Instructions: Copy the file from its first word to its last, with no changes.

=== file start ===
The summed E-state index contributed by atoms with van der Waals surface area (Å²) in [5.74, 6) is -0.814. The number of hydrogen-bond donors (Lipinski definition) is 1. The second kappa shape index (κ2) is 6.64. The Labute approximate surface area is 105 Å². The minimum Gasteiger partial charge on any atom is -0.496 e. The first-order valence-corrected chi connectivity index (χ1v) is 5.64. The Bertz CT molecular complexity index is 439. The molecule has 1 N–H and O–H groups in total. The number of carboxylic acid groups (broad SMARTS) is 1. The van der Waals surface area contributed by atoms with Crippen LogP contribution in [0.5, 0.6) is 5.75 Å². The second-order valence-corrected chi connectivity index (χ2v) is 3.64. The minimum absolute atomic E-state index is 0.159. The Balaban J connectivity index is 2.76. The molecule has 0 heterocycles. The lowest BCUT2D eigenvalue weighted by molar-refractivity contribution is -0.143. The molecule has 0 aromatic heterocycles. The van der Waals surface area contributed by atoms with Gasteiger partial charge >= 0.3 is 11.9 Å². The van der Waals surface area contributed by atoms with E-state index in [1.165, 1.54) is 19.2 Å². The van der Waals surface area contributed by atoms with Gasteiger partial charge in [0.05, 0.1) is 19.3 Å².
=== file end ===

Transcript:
The summed E-state index contributed by atoms with van der Waals surface area (Å²) in [5.74, 6) is -0.814. The number of hydrogen-bond donors (Lipinski definition) is 1. The second kappa shape index (κ2) is 6.64. The Labute approximate surface area is 105 Å². The minimum Gasteiger partial charge on any atom is -0.496 e. The first-order valence-corrected chi connectivity index (χ1v) is 5.64. The Bertz CT molecular complexity index is 439. The molecule has 1 N–H and O–H groups in total. The number of carboxylic acid groups (broad SMARTS) is 1. The van der Waals surface area contributed by atoms with Crippen LogP contribution in [0.5, 0.6) is 5.75 Å². The second-order valence-corrected chi connectivity index (χ2v) is 3.64. The minimum absolute atomic E-state index is 0.159. The Balaban J connectivity index is 2.76. The molecule has 0 heterocycles. The lowest BCUT2D eigenvalue weighted by molar-refractivity contribution is -0.143. The molecule has 0 aromatic heterocycles. The van der Waals surface area contributed by atoms with Gasteiger partial charge >= 0.3 is 11.9 Å². The van der Waals surface area contributed by atoms with E-state index in [1.165, 1.54) is 19.2 Å². The van der Waals surface area contributed by atoms with Gasteiger partial charge in [0.05, 0.1) is 19.3 Å².